Gallo has served the House Republican caucus since 2007, according to Cafero.

Photo Credit: NBCConnecticut.com

Missing Woman Found Dead in Phila.


The body of a young mother missing for nearly two weeks was found Thursday slumped over inside her car, parked in the shadow of Philadelphia's busy 30th Street Station, as it collected parking tickets and snow.

Marple Township Chief of Police Tom Murray tells NBC10 Philadelphia the body of Nadia Malik was found inside her black Nissan along the unit block of S. 30th Street in Philadelphia around 12:15 p.m. on Thursday. That is behind the Internal Revenue Service's Philadelphia headquarters and across the street from Amtrak's 30th Street Station.

Murray says police have been searching for the 22-year-old mother of two from Marple Township, Pa. and her car since family reported her missing on Feb. 9.

Philadelphia Police Lt. John Walker says the woman's body was found slumped over in the passenger seat of the car, under a pile of books.

"There was a bookbag with stuff dumped out and on top of her," Walker said.

Walker said the car had been parked along 30th Street for 12 days and had multiple parking tickets attached to the windshield -- the first ticket dated Feb. 9. The car has darkly-tinted windows and was covered in snow most of the time it was parked along the street, he said.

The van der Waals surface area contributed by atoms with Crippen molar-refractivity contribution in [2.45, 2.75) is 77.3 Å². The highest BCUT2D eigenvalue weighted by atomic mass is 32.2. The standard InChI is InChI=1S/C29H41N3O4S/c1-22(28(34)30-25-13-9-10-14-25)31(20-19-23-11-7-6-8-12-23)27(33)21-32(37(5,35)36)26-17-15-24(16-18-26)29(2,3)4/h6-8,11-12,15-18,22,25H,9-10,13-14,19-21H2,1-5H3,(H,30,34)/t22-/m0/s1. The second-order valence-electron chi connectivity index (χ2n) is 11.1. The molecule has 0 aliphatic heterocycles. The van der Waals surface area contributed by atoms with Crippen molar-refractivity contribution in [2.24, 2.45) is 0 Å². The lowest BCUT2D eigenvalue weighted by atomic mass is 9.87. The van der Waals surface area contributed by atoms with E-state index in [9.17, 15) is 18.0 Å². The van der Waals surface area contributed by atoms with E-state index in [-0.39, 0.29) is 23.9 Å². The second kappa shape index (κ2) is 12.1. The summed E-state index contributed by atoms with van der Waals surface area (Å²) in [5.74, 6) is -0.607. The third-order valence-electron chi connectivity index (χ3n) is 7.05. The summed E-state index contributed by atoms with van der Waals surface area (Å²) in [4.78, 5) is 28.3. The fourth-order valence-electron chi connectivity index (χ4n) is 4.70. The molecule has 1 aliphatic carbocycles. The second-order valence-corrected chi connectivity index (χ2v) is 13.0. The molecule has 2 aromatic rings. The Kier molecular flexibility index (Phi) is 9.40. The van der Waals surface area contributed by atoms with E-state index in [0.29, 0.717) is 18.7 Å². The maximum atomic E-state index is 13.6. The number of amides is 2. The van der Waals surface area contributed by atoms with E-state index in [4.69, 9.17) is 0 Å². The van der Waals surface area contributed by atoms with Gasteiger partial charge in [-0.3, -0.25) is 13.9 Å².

A call was also placed to 911 at one point during that time complaining about the car, he said.

Police finally investigated the car after a tip caller recognized its description through media reports about the missing woman.

On Sunday, Malik's sister told NBC10.com she was on the phone with the woman, who was with her ex-boyfriend Bhupinder Singh at the time, when the phone suddenly cut off.

Singh, 25, was later arrested on a parole violation in Solon, Ohio. Authorities in Solon tell NBC10 they located him after tracing Malik's phone, which he was using. He has been questioned about Malik's disappearance, police said.

Police have not implicated Singh in the woman's death, but he is awaiting extradition back to Pennsylvania regarding the parole violation.

Walker said there were no visible signs of trauma or signs of foul play. The Philadelphia Medical Examiner will perform an autopsy to determine the cause of death, he said.

Philadelphia Police continue to investigate the incident.

Malik leaves behind a 3-year-old boy and 2-month-old daughter, her family tells NBC10. She was also a Pre-Med student at Temple University.

Photo: Nadia Malik

Contact Vince Lattanzio at 610.668.5532, vince.lattanzio@nbcuni.com or follow @VinceLattanzio on Twitter.